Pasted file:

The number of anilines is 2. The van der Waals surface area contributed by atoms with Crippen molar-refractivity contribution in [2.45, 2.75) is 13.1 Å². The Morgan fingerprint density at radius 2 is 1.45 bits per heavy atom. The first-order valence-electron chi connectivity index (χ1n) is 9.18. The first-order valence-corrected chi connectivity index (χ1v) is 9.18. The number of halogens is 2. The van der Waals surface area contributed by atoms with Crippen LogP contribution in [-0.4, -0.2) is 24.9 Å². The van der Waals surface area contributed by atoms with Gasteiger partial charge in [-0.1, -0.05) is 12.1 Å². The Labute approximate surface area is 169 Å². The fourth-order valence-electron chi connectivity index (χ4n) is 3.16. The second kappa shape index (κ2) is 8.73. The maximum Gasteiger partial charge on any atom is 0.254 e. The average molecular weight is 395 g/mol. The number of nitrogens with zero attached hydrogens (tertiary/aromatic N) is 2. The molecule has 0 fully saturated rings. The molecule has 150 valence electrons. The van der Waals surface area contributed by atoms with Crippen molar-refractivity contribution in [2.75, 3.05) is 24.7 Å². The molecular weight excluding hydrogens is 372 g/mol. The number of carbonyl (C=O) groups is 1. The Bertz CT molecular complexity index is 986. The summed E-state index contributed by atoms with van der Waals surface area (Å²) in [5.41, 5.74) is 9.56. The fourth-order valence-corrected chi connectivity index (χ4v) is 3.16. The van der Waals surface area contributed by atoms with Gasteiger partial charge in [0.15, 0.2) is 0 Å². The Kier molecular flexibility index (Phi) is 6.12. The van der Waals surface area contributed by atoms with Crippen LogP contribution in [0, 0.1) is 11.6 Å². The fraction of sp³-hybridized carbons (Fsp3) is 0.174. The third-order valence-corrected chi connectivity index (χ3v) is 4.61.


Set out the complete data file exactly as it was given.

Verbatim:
The number of anilines is 2. The van der Waals surface area contributed by atoms with Crippen molar-refractivity contribution in [2.45, 2.75) is 13.1 Å². The Morgan fingerprint density at radius 2 is 1.45 bits per heavy atom. The first-order valence-electron chi connectivity index (χ1n) is 9.18. The first-order valence-corrected chi connectivity index (χ1v) is 9.18. The number of halogens is 2. The van der Waals surface area contributed by atoms with Crippen LogP contribution in [-0.4, -0.2) is 24.9 Å². The van der Waals surface area contributed by atoms with Gasteiger partial charge in [-0.1, -0.05) is 12.1 Å². The Labute approximate surface area is 169 Å². The fourth-order valence-electron chi connectivity index (χ4n) is 3.16. The second kappa shape index (κ2) is 8.73. The maximum Gasteiger partial charge on any atom is 0.254 e. The average molecular weight is 395 g/mol. The number of nitrogens with zero attached hydrogens (tertiary/aromatic N) is 2. The molecule has 0 fully saturated rings. The molecule has 150 valence electrons. The van der Waals surface area contributed by atoms with Crippen molar-refractivity contribution in [2.75, 3.05) is 24.7 Å². The molecular weight excluding hydrogens is 372 g/mol. The number of carbonyl (C=O) groups is 1. The Bertz CT molecular complexity index is 986. The summed E-state index contributed by atoms with van der Waals surface area (Å²) in [5.41, 5.74) is 9.56. The fourth-order valence-corrected chi connectivity index (χ4v) is 3.16. The van der Waals surface area contributed by atoms with Gasteiger partial charge in [0.15, 0.2) is 0 Å². The Kier molecular flexibility index (Phi) is 6.12. The van der Waals surface area contributed by atoms with Crippen LogP contribution in [0, 0.1) is 11.6 Å². The fraction of sp³-hybridized carbons (Fsp3) is 0.174. The third-order valence-corrected chi connectivity index (χ3v) is 4.61.